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-- Based In Pretoria --
-- Playing In Gauteng And Surrounding Provinces --
  • February 10th is World Marriage Day.
  • A Malaysian man holds the record for being the best man at over 1000 weddings.
  • Seventeen tons of gold are made into wedding rings each year in the United States!
  • 67% of women continue to wear the same fragrance they wore on their wedding day.
  • Harry Bidwell of Brighton was 101 when he was divorced from his 65-year-old wife in 1980.
  • When asked 81% of guests say the thing they remember most about a wedding is the entertainment.
  • Richard and Carol Roble are the most re-married couple. They wed each other 56 times, beginning in 1969.
  • Movie star Joan Crawford would change over all the toilet seats in her house whenever she married a new husband.
  • Stag parties were first held by ancient Spartan soldiers, who kissed their bachelor days goodbye with a raucous party.
  • The longest ever engagement was between Mexican Octavio Guillen and Adriana Martinez who were engaged for 67 years.
  • Queen Victoria started the Western world's white wedding dress trend in 1840. Before then, brides simply wore their best dress.
  • 88% of brides will take their husband's surname once married. 3% will keep their own, while 7% of couples will combine their surnames.
  • The oldest bride ever to get married was Minnie Munro from Australia who married at 102 years of age; she married a man of the age of 82 years.
  • An old wives' tale: If the younger of two sisters marries first, the older sister must dance barefoot at the wedding or risk never landing a husband.
  • The bride stands to the groom's left during a Christian ceremony, because in bygone days the groom needed his right hand free to fight off other suitors.
  • In the 1400's a law was set forth in England that a man was allowed to beat his wife with a stick no thicker than his thumb. Hence we have 'the rule of thumb'.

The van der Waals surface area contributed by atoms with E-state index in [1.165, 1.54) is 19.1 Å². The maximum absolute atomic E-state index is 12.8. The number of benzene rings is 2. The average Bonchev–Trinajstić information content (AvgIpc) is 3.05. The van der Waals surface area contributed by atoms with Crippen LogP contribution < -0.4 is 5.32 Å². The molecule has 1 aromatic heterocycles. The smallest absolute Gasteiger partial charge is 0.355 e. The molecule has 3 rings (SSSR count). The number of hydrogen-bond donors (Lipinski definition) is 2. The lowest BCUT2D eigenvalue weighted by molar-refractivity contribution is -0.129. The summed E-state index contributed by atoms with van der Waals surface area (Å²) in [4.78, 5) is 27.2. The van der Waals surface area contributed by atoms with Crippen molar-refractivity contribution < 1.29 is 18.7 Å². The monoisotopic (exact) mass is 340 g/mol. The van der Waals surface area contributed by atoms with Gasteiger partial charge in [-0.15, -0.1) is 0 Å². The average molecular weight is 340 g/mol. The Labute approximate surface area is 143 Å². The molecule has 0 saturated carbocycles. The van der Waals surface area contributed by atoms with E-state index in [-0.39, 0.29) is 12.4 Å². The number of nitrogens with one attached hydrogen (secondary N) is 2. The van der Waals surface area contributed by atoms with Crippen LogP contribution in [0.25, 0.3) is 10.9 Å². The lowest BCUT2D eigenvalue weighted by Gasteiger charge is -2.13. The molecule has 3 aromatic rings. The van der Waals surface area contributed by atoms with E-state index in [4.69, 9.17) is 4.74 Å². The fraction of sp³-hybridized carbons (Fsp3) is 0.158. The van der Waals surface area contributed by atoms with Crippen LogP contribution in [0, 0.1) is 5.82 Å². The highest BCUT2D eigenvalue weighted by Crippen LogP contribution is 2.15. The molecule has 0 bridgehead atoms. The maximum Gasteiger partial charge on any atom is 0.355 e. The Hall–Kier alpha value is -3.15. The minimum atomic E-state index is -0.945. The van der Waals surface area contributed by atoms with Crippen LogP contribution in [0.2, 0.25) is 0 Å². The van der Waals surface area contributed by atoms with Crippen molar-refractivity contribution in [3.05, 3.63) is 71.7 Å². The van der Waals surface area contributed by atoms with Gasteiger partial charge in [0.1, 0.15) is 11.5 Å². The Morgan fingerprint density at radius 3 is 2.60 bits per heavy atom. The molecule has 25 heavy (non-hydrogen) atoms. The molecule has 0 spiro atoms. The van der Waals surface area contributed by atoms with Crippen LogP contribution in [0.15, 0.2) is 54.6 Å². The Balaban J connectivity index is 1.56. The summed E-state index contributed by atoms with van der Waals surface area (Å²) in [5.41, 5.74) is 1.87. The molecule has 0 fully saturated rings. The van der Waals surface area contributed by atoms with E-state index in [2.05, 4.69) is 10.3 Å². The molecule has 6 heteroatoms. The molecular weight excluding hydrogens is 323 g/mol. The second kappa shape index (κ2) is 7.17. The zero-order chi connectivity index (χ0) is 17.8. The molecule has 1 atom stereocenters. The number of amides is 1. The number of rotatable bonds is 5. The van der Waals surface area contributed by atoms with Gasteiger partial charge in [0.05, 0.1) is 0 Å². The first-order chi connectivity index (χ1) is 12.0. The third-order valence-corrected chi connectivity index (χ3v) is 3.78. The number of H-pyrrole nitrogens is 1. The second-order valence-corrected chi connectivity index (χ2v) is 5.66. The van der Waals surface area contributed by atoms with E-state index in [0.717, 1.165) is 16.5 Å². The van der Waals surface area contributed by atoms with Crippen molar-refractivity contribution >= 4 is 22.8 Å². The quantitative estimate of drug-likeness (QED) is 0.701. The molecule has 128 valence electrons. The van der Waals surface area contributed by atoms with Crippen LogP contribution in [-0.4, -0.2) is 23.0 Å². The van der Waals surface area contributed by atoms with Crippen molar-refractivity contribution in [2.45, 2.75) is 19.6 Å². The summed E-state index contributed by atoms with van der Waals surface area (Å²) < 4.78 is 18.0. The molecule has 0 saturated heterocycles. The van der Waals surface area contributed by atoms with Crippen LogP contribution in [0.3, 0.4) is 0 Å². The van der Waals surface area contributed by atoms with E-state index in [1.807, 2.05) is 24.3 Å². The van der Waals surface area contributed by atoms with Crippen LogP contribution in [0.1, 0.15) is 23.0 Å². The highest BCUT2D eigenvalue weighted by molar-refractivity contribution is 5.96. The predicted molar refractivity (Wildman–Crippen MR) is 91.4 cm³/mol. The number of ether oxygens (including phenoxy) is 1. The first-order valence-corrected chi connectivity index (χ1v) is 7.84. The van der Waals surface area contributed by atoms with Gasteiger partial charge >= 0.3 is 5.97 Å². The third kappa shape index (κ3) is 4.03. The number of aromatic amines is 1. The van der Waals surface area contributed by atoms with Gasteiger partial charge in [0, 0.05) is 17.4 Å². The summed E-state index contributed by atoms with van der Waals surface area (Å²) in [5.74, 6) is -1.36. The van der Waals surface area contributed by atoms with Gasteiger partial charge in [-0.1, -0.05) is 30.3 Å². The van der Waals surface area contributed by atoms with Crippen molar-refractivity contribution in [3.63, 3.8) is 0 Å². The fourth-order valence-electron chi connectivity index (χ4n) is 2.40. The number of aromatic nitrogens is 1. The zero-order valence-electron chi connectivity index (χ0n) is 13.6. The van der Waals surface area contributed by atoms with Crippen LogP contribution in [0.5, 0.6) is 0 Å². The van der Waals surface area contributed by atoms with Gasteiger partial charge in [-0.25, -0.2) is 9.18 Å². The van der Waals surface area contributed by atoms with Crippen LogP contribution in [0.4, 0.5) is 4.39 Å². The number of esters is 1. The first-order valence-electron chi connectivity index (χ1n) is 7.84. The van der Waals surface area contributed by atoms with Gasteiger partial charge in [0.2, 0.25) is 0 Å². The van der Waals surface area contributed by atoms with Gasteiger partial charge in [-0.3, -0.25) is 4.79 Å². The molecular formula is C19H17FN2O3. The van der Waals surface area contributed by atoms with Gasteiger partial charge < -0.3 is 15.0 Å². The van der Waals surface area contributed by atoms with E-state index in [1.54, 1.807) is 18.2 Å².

• The longest ever recorded marriage was that of Sir Temulji Nairman and his wife Lady Nariman, who were married at the age of five. The marriage lasted for 86 years.
  • The practice of giving or exchanging engagement rings began in 1477 when Roman Emperor, Maximilian I, gave Mary of Burgandy a diamond ring as an engagement present.
  • Pachelbel's "Canon In D" is by far the most requested piece of music for wedding ceremonies - being even more popular than the "Bridal March" and the "Wedding March".
  • During the Roman Empire, couples were not considered to be legally married until they had shared a meal. It's possible that this custom lead to what today is the wedding reception.
  • The most money spent for a wedding singer was the wedding of multimillionaire Peter Shalson and wife Pauline who paid £2 million pounds to get Elton John to sing a song at their wedding.
  • The tradition of tying tin cans to the back of the newlywed's vehicle originated long ago when items which would produce noise were tied to the back of the couple's carriage to scare away evil spirits.
  • In Shakespeare's time, mattresses were secured on bed frames by ropes. When you pulled on the ropes the mattress tightened, making the bed firmer to sleep on. Hence the phrase - 'goodnight, sleep tight.'
  • In many cultures around the world the hands of a bride and groom are literally tied together to demonstrate the couple's commitment to each other and their new bond as a married couple. Thus the origin of the phrase tying the knot".
  • Many years ago in England, pub frequenters had a whistle baked into the rim or handle of their ceramic cups. When they needed a refill, they used the whistle to get some service. 'Wet your whistle' is the phrase inspired by this practice.
  • One man notched up 104 bigamous marriages in 15 countries between 1949 and 1981. When he was brought to charge they were unsure which aliases he used as he had so many. In 1983 he was sentenced to 34 years in prison and died in 1991.
  • While white has always been the colour of choice for wedding parties in Japan, in Europe and North America, the white wedding gown was first worn and popularized by Queen Victoria in 1840. Prior to that date, a bride simply wore her best fancy dress.
  • It was the accepted practice in Babylon 4,000 years ago that, for a month after the wedding, the bride's father would supply his son-in-law with all the mead he could drink. Mead is a honey beer, and because their calendar was lunar based, this period was called the "honey month" or what we know today as the honeymoon."
  • Engagement and wedding rings are worn on the 4th finger of the left hand because it was thought that a vein in that finger led directly to the heart. The vein was called vena amori, or the vein of love, and early writings on matrimonial procedure suggested that it would be appropriate for one's wedding ring to be worn on that special finger.
  • Ever wondered just what the letters RSVP actually mean?
    The abbreviation RSVP actually stands for "répondez, s'il vous plaÎt", which is a French term meaning "please respond". So this means that the little notice "Please RSVP" that we always put in our invitations is actually saying the same thing twice."

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